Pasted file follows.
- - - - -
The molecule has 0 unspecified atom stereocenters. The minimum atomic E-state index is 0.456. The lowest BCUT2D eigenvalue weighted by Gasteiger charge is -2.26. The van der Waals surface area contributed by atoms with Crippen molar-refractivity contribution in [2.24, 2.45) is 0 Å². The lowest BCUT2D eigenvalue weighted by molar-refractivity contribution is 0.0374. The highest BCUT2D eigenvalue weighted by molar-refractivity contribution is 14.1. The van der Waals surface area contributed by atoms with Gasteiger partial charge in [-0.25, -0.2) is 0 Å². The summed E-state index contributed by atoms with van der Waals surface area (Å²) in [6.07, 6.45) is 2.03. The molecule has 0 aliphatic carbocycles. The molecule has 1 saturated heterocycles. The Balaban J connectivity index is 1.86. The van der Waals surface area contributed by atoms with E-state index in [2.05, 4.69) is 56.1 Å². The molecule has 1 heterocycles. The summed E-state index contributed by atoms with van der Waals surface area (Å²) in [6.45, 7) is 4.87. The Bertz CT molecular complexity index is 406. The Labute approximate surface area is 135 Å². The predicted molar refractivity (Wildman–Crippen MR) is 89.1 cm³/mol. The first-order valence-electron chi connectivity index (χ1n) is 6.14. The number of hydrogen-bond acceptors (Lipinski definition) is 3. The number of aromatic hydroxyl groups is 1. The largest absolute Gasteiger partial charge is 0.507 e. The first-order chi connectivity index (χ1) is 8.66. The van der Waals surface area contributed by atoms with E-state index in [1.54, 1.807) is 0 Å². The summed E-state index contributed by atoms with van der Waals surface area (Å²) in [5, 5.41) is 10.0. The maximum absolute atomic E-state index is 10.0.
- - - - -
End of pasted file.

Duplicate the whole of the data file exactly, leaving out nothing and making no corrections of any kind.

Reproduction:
The molecule has 0 unspecified atom stereocenters. The minimum atomic E-state index is 0.456. The lowest BCUT2D eigenvalue weighted by Gasteiger charge is -2.26. The van der Waals surface area contributed by atoms with Crippen molar-refractivity contribution in [2.24, 2.45) is 0 Å². The lowest BCUT2D eigenvalue weighted by molar-refractivity contribution is 0.0374. The highest BCUT2D eigenvalue weighted by molar-refractivity contribution is 14.1. The van der Waals surface area contributed by atoms with Gasteiger partial charge in [-0.25, -0.2) is 0 Å². The summed E-state index contributed by atoms with van der Waals surface area (Å²) in [6.07, 6.45) is 2.03. The molecule has 0 aliphatic carbocycles. The molecule has 1 saturated heterocycles. The Balaban J connectivity index is 1.86. The van der Waals surface area contributed by atoms with E-state index in [2.05, 4.69) is 56.1 Å². The molecule has 1 heterocycles. The summed E-state index contributed by atoms with van der Waals surface area (Å²) in [6.45, 7) is 4.87. The Bertz CT molecular complexity index is 406. The Labute approximate surface area is 135 Å². The predicted molar refractivity (Wildman–Crippen MR) is 89.1 cm³/mol. The first-order valence-electron chi connectivity index (χ1n) is 6.14. The number of hydrogen-bond acceptors (Lipinski definition) is 3. The number of aromatic hydroxyl groups is 1. The largest absolute Gasteiger partial charge is 0.507 e. The first-order chi connectivity index (χ1) is 8.66. The van der Waals surface area contributed by atoms with E-state index in [1.54, 1.807) is 0 Å². The summed E-state index contributed by atoms with van der Waals surface area (Å²) in [5, 5.41) is 10.0. The maximum absolute atomic E-state index is 10.0.